This year, the campus of the National Civil Rights Museum in Memphis, Tennessee, will be eerily empty on Martin Luther King Jr. Day: Gone will be the children and families enjoying the day’s activities –as many as 12,000 visitors on a good-weather day – and the crowds donating food or giving blood.
“With the pandemic, it’s hard to do that,” said Faith Morris, chief marketing and external affairs officer for the museum, which is marking the holiday online. “We will try to give those feelings virtually, but it’s not lost on us that it does in some form take away from the sentiment of the movement.”
Across the nation, scores of marches, parades and other events held to mark the holiday honoring Martin Luther King Jr. have been canceled because of the COVID-19 pandemic that has especially devastated Black Americans. Many events have moved online, offered virtually through Zoom or other apps – but organizers hope public enthusiasm will remain high given the extra resonance that the holiday carries in a time of continuing social unrest.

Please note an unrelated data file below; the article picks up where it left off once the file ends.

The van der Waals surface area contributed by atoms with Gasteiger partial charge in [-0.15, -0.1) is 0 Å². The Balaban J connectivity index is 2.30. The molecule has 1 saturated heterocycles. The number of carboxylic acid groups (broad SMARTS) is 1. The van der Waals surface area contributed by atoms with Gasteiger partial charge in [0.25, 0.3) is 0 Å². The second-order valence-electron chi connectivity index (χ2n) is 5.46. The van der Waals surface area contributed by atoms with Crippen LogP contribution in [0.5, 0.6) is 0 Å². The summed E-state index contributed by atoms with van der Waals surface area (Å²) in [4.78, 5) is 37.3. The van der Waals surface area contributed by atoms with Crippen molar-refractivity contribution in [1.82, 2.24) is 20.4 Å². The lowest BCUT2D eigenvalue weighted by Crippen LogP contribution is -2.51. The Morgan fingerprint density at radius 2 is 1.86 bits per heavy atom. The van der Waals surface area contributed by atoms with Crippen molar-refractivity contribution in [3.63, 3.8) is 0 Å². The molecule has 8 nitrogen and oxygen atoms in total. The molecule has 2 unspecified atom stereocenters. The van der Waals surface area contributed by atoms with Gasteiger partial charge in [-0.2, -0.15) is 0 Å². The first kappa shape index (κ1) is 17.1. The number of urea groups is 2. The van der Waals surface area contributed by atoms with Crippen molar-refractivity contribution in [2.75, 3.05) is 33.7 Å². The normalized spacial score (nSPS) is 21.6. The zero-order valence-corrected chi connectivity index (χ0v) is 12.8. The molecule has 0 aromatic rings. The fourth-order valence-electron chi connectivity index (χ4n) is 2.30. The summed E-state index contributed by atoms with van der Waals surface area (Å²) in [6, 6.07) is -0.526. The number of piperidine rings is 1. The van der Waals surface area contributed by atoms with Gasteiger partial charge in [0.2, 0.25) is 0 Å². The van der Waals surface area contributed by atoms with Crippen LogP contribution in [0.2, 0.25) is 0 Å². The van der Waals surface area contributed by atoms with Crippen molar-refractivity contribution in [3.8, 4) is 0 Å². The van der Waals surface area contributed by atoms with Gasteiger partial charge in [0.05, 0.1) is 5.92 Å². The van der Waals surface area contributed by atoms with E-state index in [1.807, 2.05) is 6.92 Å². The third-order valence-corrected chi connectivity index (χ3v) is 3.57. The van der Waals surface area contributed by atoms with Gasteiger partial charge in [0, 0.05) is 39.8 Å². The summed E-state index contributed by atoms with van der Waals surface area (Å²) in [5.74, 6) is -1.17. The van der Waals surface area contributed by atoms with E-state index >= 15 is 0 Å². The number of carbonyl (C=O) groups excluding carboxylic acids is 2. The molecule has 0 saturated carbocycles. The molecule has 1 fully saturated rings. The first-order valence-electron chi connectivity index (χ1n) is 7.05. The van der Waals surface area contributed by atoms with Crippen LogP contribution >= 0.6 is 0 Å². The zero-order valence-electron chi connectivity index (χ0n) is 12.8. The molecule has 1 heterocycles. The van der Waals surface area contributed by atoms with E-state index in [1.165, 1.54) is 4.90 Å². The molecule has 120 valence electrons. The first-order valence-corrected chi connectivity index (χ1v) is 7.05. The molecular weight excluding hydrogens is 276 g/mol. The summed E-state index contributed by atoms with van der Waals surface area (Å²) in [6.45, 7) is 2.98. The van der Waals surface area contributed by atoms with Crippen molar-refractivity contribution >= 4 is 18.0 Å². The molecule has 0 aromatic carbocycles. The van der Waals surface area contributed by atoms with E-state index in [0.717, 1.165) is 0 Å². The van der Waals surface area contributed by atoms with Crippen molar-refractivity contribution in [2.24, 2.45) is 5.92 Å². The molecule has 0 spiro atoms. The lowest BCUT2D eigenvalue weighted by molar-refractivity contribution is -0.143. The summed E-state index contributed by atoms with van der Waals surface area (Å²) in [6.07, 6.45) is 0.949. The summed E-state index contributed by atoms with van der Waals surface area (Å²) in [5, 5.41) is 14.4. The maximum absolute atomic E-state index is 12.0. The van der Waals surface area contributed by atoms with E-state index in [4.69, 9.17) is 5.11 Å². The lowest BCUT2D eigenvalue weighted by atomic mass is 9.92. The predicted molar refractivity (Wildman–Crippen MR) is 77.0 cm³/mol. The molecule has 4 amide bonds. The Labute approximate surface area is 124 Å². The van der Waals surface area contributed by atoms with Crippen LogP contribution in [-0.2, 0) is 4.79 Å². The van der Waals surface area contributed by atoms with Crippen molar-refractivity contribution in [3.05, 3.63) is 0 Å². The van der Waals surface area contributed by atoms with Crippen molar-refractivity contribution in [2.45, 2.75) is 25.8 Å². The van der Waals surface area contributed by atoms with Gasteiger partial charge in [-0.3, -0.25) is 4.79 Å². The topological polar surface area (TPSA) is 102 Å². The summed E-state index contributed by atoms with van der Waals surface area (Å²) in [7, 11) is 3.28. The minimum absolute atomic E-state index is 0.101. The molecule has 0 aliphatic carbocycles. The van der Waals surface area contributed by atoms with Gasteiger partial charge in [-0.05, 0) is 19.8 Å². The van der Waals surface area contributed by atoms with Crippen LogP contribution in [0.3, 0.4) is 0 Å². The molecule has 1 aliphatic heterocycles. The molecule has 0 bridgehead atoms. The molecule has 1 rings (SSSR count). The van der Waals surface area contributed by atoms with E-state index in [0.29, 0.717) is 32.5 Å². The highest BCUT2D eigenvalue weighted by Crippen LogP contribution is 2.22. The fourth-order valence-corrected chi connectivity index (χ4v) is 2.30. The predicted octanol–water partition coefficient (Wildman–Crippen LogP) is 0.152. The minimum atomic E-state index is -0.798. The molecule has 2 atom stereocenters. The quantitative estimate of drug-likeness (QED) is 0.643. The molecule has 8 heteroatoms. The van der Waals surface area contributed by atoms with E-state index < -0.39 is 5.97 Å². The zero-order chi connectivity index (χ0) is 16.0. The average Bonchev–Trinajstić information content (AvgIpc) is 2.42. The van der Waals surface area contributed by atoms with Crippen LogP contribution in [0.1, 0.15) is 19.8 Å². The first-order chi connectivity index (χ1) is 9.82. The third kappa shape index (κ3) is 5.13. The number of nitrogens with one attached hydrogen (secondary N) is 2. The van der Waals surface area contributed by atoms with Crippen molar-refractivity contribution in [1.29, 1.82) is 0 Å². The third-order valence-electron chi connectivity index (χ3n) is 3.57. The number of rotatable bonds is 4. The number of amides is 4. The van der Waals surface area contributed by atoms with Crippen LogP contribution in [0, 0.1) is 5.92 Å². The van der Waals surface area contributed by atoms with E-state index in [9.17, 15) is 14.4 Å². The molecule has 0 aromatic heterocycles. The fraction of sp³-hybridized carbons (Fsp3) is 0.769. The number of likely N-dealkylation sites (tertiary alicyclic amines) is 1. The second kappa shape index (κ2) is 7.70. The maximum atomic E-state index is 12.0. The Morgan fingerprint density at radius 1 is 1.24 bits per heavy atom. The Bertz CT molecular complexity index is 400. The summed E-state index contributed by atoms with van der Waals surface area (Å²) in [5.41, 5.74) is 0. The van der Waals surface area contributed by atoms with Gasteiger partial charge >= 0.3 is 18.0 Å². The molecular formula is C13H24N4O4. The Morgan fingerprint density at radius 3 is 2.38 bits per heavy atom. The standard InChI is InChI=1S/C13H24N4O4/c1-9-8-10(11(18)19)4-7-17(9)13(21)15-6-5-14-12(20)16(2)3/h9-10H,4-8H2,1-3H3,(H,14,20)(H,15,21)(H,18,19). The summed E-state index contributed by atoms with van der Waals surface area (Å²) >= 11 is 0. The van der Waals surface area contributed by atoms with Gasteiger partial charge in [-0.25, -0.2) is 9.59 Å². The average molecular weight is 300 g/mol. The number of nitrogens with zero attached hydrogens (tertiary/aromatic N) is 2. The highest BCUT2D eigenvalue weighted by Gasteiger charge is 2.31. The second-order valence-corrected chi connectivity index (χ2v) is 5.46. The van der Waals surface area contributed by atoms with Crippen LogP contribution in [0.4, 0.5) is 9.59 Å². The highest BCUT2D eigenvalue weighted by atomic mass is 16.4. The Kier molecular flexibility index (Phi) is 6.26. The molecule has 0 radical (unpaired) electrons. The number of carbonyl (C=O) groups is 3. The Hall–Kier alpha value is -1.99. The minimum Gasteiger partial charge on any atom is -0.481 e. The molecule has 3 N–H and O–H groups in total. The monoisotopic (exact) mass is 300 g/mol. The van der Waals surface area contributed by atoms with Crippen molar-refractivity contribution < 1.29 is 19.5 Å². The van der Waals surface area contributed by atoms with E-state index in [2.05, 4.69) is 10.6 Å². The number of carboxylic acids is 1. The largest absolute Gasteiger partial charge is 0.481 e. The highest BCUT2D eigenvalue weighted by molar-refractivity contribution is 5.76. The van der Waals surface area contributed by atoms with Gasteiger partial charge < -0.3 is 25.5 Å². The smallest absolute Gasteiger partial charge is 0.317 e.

Martin Lurther King Jr. Day, held on the third Monday of January, arrives this year after months of Black Lives Matter civil rights protests following the police killings of George Floyd and Breonna Taylor and a recession that has disproportionately hurt Black Americans. It also follows a Jan. 6 attack on the U.S. Capitol by supporters of President Donald Trump, including many white nationalists trying to discredit the votes of Black Americans who backed President-elect Joe Biden and Vice President-elect Kamala Harris, who will be the nation’s first Black and first Asian vice president.
“You can’t help but make the parallels between what Dr. King was fighting for and all that we’ve been dealing with now,” Morris said. “Back then it all had to do with the ballot, the vote, and being called fake and void – and sadly, not a whole lot has changed.”